On Wednesday, Nebraska’s battle over the death penalty came down to a single vote, with Republican Governor Pete Ricketts first vetoing a death penalty ban on Tuesday before the Nebraska Legislature, with significant support by conservatives, voted 30 to 19 to override his veto and abolish the death penalty in the state. The New York Times notes that Nebraska is the first conservative state to ban the death penalty since South Dakota did so in 1973.
After he had vetoed the bill, Governor Ricketts attempted an aggressive lobbying campaign in an effort to convince state senators who had voted for the ban to change their votes. Of the 32 senators who had voted to send the death penalty ban to Governor Ricketts’ desk, two modified their positions as a result of Ricketts’ lobbying. However, the Nebraska Legislature needed exactly 30 votes to override the veto and hit that benchmark precisely. Senators John Murante and Jerry Johnson were the two legislators who originally voted for the ban but later opted against voting to override Governor Ricketts’ veto.
“Today we are doing something that transcends me, that transcends this Legislature, that transcends this state. We are talking about human dignity,” said death penalty ban sponsor Senator Ernie Chambers.
“My words cannot express how appalled I am that we have lost a critical tool to protect law enforcement and Nebraska families. While the Legislature has lost touch with the citizens of Nebraska, I will continue to stand with Nebraskans and law enforcement on this important issue,” read a statement by Governor Ricketts, criticizing the Nebraska Legislature’s veto override.
According to WOWT-TV, Nebraska Department of Corrections officials are not yet sure what will happen with the ten men currently on death row in the state, as the legislation does not overturn their sentences but does prevent the state from carrying out their executions. It has been suggested that their sentences might be converted to life in prison without parole, the harshest sentence allowed now under current Nebraska law.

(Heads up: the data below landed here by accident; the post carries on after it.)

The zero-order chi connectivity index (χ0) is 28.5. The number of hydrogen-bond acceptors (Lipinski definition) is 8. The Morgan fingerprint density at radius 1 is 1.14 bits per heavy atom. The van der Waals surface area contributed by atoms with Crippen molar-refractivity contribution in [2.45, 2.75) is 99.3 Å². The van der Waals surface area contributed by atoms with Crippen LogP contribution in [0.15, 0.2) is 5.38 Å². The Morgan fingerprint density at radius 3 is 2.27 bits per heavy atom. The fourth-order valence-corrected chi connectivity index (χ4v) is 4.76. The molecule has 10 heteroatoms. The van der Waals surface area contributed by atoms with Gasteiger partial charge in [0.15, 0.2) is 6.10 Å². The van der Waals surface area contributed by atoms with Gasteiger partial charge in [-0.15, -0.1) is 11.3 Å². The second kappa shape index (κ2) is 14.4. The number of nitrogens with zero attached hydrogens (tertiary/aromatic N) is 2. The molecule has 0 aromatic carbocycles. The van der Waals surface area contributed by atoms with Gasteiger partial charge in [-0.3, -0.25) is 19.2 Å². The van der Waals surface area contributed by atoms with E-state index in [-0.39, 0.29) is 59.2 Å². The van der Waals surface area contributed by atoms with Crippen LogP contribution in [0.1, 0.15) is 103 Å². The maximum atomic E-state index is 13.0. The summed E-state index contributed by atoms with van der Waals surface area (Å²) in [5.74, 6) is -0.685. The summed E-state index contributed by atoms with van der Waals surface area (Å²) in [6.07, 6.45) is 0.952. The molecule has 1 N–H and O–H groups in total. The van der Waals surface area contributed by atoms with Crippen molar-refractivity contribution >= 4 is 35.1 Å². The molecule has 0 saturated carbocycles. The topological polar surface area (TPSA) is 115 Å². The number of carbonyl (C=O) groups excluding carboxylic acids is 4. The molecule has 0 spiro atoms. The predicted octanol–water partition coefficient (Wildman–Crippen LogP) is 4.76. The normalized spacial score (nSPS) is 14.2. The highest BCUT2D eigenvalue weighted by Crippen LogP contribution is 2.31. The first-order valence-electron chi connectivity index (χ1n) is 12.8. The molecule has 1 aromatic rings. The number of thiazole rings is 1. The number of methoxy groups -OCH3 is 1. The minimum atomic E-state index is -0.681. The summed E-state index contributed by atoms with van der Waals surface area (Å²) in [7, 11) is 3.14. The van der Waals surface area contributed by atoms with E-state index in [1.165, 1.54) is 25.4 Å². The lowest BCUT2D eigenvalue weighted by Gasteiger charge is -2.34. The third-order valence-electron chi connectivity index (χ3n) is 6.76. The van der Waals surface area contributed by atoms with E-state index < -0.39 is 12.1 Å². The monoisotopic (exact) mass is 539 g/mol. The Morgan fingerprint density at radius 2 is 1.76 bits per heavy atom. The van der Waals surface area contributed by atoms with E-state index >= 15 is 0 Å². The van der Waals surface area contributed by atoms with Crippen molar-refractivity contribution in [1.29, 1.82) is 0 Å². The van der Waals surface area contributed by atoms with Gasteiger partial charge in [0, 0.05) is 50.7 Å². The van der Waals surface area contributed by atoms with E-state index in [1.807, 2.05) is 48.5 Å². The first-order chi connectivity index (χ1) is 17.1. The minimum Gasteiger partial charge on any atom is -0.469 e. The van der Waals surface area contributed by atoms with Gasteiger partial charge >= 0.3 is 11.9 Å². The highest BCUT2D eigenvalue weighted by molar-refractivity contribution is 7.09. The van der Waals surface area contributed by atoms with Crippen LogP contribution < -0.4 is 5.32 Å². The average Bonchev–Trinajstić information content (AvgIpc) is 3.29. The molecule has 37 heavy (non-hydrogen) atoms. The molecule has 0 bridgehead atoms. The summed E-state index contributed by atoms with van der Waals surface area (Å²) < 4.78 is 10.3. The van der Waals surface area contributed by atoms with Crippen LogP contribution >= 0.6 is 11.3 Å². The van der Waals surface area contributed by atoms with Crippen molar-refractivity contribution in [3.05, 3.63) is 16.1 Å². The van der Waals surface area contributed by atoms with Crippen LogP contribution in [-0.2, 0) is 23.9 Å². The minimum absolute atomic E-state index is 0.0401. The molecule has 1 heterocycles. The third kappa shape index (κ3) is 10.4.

Senator Ernie Chambers said, “I wish that I could say that it was my brilliance that brought us to this point, but this would not be true, and we all know it. Had not the conservative faction decided it was time for a change, there’s no way that what is happening today would be happening today.” Nebraska’s death penalty ban was supported by a faction of 14 conservatives who rebelled against Governor Ricketts, citing religious and fiscal reasons for opposing capital punishment.
The Christian Science Monitor pointed out the fact that Senator Beau McCoy has launched the group Nebraskans for Justice in response to the veto override in an attempt to push for a ballot initiative to reinstate the death penalty in Nebraska.
KETV-7 notes that Nebraskans for Alternatives to the Death Penalty executive director Stacy Anderson said, “The active leadership of conservative republican legislators in supporting death penalty repeal here in Nebraska reflects a similar sea change I’ve noticed across the country. Conservatives like me want to see policies that are fiscally responsible, limit the size and scope of government, and value life. The death penalty fails on all counts. “